It looks like the Series I Savings Bond ^{[3]} may be competitive again. After a few pathetically low rate adjustment cycles, we can blame low inflation and the economic recession for that, it seems as though the variable rate for Series I Savings Bonds will once again make them competitive with savings account rates ^{[4]} again.

To recap, Series I Savings Bond rates are a combination of a fixed rate, which is for the life of the bond, and a variable rate, which is adjusted for inflation as measured by the CPI-U. The equation itself is a little more complicated but you can use this Series I bond rate calculator ^{[5]} to help you do the math (the equation isn’t very hard, it’s just hard to explain).

How are we able to predict the rate in May? Easy, the CPI-U we will use is for March and is announced in April (this time it was April 15th). We simply calculate the change from September 2010 (announced in October 2010) and March 2011 and know what the variable interest rate is.

## New Variable Rate

The September 2010 CPI-U was 218.439 and the March 2011 CPI-U was 223.467, according to the BLS ^{[6]}. Some math tells us the increase was 2.302% over the six months, which comes out to 4.604% for the year. If you own a Series I Savings bond, you know your fixed rate and you can calculate your effective rate for the coming period (adjusting for when you purchased the bond). It’s harder to predict what the fixed rate on new bonds will be but we do know that the current fixed rate on Series I bonds is 0%.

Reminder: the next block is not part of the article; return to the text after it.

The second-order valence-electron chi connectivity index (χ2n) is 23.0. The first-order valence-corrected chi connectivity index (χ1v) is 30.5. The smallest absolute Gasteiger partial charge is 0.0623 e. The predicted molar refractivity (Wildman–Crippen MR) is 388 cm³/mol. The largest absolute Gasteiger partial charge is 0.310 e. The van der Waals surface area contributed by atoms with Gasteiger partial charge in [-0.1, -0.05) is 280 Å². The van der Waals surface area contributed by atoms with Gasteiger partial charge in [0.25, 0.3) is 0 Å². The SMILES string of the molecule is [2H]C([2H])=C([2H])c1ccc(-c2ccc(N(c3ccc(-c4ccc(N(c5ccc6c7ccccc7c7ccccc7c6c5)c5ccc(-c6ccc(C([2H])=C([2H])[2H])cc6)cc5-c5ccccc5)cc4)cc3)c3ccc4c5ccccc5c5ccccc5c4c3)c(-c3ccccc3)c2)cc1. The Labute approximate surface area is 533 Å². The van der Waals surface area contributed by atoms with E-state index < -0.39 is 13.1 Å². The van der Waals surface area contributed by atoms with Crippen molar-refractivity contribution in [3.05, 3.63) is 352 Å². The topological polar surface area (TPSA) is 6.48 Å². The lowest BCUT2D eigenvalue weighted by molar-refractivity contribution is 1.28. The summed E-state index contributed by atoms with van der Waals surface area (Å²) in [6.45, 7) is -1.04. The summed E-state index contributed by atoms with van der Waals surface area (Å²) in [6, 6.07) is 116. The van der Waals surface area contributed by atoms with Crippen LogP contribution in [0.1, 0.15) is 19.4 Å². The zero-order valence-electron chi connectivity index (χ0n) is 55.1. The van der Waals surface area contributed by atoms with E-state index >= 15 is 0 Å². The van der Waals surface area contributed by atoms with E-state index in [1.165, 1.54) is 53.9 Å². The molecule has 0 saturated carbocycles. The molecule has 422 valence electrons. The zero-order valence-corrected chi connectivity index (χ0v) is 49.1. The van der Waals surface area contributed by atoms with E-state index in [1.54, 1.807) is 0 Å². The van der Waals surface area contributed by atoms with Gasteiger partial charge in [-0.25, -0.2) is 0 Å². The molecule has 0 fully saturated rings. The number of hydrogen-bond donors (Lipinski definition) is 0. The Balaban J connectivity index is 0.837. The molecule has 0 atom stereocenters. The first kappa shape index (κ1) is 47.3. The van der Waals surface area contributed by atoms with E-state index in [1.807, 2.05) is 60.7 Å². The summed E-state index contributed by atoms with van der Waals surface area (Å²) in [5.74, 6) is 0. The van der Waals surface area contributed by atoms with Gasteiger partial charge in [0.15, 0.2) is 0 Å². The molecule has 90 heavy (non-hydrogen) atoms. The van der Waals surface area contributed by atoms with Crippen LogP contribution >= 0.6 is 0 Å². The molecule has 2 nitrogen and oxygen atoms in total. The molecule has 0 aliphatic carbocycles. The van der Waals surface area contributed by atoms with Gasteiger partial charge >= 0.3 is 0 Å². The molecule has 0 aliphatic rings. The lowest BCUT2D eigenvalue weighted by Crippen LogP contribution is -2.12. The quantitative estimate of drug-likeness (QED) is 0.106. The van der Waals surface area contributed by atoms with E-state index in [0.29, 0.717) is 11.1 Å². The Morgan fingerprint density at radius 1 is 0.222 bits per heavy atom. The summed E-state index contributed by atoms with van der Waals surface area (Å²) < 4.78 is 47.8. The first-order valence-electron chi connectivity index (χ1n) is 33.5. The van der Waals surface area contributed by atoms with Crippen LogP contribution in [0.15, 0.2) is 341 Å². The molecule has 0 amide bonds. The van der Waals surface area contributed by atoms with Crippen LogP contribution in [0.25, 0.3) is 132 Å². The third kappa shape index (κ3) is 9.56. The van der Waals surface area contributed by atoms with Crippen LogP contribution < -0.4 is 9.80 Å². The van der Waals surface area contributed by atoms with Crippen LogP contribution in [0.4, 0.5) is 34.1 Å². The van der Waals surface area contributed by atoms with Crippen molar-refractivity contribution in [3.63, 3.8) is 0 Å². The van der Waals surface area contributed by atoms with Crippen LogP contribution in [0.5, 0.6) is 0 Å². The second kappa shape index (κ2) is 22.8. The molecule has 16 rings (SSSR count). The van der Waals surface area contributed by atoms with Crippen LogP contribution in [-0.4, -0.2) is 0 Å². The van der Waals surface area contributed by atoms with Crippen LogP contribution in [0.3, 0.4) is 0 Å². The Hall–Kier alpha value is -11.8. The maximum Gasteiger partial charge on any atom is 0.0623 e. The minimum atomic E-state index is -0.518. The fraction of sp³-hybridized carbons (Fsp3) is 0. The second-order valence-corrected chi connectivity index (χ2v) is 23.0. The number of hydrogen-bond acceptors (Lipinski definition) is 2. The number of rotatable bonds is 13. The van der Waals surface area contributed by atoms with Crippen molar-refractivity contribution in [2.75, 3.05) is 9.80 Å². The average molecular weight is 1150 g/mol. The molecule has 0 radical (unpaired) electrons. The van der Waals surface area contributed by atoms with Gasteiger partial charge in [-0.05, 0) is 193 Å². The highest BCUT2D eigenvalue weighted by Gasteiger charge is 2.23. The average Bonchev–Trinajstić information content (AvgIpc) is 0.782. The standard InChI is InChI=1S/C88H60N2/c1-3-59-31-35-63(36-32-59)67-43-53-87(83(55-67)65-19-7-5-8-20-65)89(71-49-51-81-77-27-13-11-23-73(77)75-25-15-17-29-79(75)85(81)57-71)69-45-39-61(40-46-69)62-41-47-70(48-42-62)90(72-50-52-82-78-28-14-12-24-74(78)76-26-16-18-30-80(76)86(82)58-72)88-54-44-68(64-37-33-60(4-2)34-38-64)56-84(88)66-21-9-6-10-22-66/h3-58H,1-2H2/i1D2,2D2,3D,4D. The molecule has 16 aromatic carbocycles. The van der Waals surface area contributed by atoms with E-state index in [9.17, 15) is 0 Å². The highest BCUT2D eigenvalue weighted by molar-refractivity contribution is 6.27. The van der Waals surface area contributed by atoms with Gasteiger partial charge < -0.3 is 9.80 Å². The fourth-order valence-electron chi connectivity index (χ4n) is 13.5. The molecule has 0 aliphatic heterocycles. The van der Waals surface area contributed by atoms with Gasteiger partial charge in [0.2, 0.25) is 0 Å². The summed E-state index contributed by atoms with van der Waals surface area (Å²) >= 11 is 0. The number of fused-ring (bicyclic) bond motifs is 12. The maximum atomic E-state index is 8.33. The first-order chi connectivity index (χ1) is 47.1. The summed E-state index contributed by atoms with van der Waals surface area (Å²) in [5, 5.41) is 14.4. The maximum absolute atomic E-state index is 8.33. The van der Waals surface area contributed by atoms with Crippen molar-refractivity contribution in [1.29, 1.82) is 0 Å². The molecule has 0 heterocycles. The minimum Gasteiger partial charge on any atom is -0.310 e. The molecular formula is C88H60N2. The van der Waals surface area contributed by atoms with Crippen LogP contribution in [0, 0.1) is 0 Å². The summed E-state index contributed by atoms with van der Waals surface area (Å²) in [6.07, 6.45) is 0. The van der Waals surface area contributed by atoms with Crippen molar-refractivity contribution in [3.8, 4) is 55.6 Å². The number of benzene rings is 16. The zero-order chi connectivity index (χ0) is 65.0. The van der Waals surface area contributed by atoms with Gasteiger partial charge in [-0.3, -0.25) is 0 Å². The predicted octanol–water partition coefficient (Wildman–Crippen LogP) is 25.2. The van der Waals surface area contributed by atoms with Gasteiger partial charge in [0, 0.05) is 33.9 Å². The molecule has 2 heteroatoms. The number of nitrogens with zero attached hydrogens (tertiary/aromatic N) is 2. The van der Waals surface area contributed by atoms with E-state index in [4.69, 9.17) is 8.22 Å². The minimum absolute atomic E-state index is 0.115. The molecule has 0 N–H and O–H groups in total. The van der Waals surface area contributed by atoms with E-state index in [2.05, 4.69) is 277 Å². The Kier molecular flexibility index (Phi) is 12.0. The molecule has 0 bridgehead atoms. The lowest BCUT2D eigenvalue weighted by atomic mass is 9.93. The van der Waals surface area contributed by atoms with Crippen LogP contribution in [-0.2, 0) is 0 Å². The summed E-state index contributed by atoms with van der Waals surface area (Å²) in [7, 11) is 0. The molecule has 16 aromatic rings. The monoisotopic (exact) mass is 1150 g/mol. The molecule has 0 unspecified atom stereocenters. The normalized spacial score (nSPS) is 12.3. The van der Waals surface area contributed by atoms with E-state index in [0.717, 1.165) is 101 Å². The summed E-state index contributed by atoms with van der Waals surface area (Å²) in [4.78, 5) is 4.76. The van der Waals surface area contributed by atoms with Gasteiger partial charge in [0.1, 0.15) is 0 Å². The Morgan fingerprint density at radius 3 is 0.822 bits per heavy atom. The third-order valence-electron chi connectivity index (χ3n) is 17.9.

## When To Buy?

There’s one trick to Series I Savings Bonds that you should know – if you buy it at the end of the month, you get credit for the full month. If you were to buy the bond on April 30th, it’s as if you purchased it on April 1st. This means that you can keep the savings in a bank, accruing interest, and then pull the trigger at the end of the month and still get credit for owning the bond for the entire month.

Should you buy the bond in April? If you buy the bond in April, you’ll get a 0% fixed interest rate for the life of the bond and the 0.74% variable interest rate. The real interest rate works out to be 0.74% since the fixed rate is 0%. You’ll have that for six months before you get the next interest rate of 4.60%, that’s based on how Series I bonds work. If you wait until May 1, or even better May 31st, you’ll get an unknown fixed rate plus the 4.60%, which is probably a better bet.

If I was looking to buy a bond and was faced with that decision, I’d buy on May 31st. Also remember that your annual limit, per person, is $5,000 in paper bonds (which you buy at the bank) and $5,000 in electronic bonds (which you can buy at TreasuryDirect.gov ^{[7]}). If you buy paper, I recommend converting your Series I bonds to electronic ^{[8]}.

I still have the bonds I purchased back in April of 2008 ^{[9]}, when the fixed rate was a whopping 1.30%!

*(Photo: karen_d ^{[10]})*